Mallin, M. A.. University of North Carolina at Wilmington, Center for Marine Science Research, mallinm@uncwil.edu
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INFLUENCE OF LAND USE PATTERNS ON ENTERIC BACTERIAL POLLUTION IN ESTUARINE WATERS
 
Human development along the land-seawater interface is considered to have significant environmental consequences, including increased human health risks. In a rapidly-developing coastal region we investigated this phenomenon throughout five estuarine watersheds, each of which differed in both the amount and type of anthropogenic development. Over a four-year period we analyzed the abundance and distribution of fecal coliform bacteria and Escherichia coli, and how these indicator microbes were related to water quality, demographic, and land-use factors. Within all creeks there was a spatial pattern of decreasing enteric bacteria away from upstream areas, and both fecal coliform and E. coli abundance was inversely correlated with salinity. Enteric bacterial abundance was positively correlated with nitrate, orthophosphate and turbidity. Regardless of salinity, average estuarine fecal coliform abundance differed greatly among the five systems. Statistical analysis demonstrated that fecal coliform abundance was significantly correlated with watershed population and the percent of developed land within the watershed. However, the most important anthropogenic factor associated with fecal coliform abundance was percent watershed impervious surface coverage, which alone could explain 95% of the variability in average estuarine fecal coliform abundance. Thus, in urbanizing coastal areas waterborne health risks can be minimized by environmentally sound land use planning and development.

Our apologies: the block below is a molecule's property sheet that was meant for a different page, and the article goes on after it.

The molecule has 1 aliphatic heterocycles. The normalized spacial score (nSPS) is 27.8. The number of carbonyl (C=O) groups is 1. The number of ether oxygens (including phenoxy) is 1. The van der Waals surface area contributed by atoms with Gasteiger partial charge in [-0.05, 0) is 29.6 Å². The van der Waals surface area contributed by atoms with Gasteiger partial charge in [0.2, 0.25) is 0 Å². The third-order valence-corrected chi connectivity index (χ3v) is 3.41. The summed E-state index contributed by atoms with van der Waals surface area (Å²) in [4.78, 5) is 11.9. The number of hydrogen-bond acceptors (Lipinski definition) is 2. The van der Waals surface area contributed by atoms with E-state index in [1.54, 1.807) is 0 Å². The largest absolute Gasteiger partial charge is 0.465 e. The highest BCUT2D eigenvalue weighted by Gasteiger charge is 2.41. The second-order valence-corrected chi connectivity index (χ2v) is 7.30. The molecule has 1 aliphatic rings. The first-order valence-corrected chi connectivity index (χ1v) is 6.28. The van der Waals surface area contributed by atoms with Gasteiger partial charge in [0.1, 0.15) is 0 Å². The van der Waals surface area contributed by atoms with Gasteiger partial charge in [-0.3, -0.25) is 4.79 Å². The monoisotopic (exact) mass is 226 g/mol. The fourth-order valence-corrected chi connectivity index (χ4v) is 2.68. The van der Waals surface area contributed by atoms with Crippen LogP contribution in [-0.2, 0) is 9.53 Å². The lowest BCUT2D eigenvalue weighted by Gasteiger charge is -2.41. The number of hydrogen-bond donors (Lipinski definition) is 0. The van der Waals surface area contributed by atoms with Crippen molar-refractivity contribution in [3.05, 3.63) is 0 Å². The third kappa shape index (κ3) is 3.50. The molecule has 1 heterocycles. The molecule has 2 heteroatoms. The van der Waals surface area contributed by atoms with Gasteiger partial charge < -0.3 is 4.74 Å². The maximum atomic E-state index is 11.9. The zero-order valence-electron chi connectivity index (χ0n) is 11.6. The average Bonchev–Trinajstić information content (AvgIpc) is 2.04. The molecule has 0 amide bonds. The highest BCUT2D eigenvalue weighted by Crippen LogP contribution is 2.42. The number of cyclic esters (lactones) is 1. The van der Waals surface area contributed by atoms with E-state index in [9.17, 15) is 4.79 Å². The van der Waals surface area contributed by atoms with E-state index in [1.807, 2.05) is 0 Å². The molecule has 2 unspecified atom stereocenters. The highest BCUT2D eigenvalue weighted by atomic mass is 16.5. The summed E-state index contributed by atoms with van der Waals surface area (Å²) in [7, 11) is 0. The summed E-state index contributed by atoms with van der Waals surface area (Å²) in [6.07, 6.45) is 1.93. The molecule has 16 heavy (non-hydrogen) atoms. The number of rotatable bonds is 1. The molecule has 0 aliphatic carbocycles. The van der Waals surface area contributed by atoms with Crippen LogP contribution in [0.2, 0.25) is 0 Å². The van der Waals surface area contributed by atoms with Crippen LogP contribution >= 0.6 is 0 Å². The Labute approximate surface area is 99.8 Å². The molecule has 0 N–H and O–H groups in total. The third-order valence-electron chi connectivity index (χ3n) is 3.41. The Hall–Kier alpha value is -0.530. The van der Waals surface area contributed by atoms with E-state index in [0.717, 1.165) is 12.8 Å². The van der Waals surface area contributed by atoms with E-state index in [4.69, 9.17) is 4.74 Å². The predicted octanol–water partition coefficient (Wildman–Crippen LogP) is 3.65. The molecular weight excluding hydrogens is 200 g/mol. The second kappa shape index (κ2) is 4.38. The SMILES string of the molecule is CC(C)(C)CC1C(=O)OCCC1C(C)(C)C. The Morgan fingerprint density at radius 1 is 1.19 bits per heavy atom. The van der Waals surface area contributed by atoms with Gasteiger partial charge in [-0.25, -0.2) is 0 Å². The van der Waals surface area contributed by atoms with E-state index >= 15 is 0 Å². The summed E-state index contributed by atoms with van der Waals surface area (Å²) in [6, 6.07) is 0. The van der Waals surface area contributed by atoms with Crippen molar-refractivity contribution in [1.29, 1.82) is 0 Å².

Day: Thursday, Feb. 4
Time: 11:45 - 12:00pm
Location: Sweeney Center
 
Code: SS10TH1145S